Con: Your Home May Have Depreciated. Real estate values fluctuate over time, and sometimes owners overestimate what their home is worth. Property values have risen in many locations, which means you could end up spending more to buy your next home, even if it’s smaller. You should not put your home up for sale until you have a professional determine its market value and what you can expect to get for it. You obviously don’t want to lose money in the transition.

Con: Less Space for Family Visits. A smaller residence will make accommodating guests more difficult, but an even more significant worry is housing grown children who are increasingly moving back home to save money. If you see this as a possibility, and you still want to downsize, look for a place with a spare bedroom or a finished basement.

Many factors need to be considered before deciding to downsize. If you feel overwhelmed, do not hesitate to contact a local Coldwell Banker Residential Brokerage independent agent to help you sort through the pros and cons.

Staged Homes Sell Best

by Kathy and Michael Rain - The Rain Team

5 Strange Things That Can Stop A Home From Ever Selling

by Kathy and Michael Rain - The Rain Team

By: Daniel Bortz

Listing agents, as the professionals who help prep a home for sale, are often tasked with telling home sellers why their house might not sell in its current condition. It's a tough job, but it sure beats saying nothing and then watching a home sit indefinitely.

While most corrective tweaks are small—say, a fresh coat of paint or a solid decluttering—sometimes the things that stop a home from selling take everyone by surprise. Here are a few that listing agents have dealt with, and the solutions that saved the day.

1. The 'green monster'

Seth Lejeune, real estate agent with Berkshire Hathaway in Collegeville, PA, coined this phrase to describe a "horrendously colored hunter-green carpet” in his home seller's living room. This home had already been listed once with another agent with no offers; Lejeune was quite sure this carpet was the culprit.

“So I told the seller to replace the carpet with something neutral,” Lejeune says. The seller "was surprised, but receptive. I explained the importance of first impressions, and he got it after a few minutes.”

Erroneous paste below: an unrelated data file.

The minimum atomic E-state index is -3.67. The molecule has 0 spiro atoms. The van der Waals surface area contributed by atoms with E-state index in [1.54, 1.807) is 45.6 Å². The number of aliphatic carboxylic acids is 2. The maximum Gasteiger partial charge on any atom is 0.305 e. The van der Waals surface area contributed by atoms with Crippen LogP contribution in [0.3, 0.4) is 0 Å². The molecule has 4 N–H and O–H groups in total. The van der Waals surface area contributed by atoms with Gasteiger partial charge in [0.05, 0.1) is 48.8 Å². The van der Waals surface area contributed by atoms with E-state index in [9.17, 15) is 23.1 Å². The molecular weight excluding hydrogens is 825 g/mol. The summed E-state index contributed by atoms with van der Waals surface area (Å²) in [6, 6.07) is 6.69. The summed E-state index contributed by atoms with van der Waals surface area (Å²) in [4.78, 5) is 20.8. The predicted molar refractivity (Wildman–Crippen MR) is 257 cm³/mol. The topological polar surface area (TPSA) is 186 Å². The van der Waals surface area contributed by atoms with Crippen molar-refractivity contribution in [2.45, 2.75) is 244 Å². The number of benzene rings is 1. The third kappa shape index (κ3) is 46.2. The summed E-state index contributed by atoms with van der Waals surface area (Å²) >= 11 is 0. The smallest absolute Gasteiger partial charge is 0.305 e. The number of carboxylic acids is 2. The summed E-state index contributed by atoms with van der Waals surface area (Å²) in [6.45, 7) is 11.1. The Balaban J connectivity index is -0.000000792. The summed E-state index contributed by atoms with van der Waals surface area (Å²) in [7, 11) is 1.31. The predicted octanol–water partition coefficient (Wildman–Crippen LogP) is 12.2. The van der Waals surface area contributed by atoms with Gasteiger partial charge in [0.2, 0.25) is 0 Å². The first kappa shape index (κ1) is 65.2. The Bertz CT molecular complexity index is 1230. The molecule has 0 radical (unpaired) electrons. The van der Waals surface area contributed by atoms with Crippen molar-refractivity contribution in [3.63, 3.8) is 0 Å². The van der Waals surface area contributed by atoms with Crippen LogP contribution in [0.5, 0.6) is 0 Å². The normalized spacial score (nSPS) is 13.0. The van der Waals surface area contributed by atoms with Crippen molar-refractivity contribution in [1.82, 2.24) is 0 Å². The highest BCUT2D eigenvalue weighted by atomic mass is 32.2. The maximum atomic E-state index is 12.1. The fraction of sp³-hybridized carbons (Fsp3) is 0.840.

Replacing the carpet cost only $1,500. “We got four showings within two weeks, and it was the fastest townhome sale of the year,” Lejeune says. In fact, the home buyers mentioned at settlement that they especially loved the living room.

Take-home lesson: Even simple cosmetic flaws, like an ugly shade of carpet, can make some home buyers run. Luckily swapping out carpet is an easy fix.

2. Too many pets

Seattle real estate agent Matt Parker recalls meeting with a landlord who was looking to sell his rental property. The problem? The home had been rented to, as Parker puts it, a couple of “pet enthusiasts.”

“They had about 30 injured birds, squirrels, dogs, cats, lizards, snakes, and dozens of fish in a 910-square-foot house,” he says.

The snakes were in cages and the fish were in bowls, of course, but the rest of the animals roamed free.

“You can imagine what the home smelled like, how stained the floors were, and how many ‘hidden treasure’ land mines there were throughout the house,” Parker says.

The carpet, flooring, subflooring, walls, and exposed wood throughout the house had been permeated with a foul odor, Parker says.

Parker told the home seller that his odds of selling were slim, unless it were a teardown. Thankfully, the seller accepted the news without much drama.

Take-home lesson: We love our furry friends, but that doesn't mean potential buyers want to see our pets (or any of their traces) when looking at a home they're thinking of buying. (Here are tips on how to sell a home with pets.)

3. Noisy neighbors

Homeowners value privacy, but, alas, they don’t always get it.

Courtney Poulos, a broker at ACME Real Estate in Los Angeles, experienced this firsthand with a client who was looking to sell a stylishly remodeled three-bedroom home. Unfortunately, the house “was right next to a large apartment complex,” Poulos says.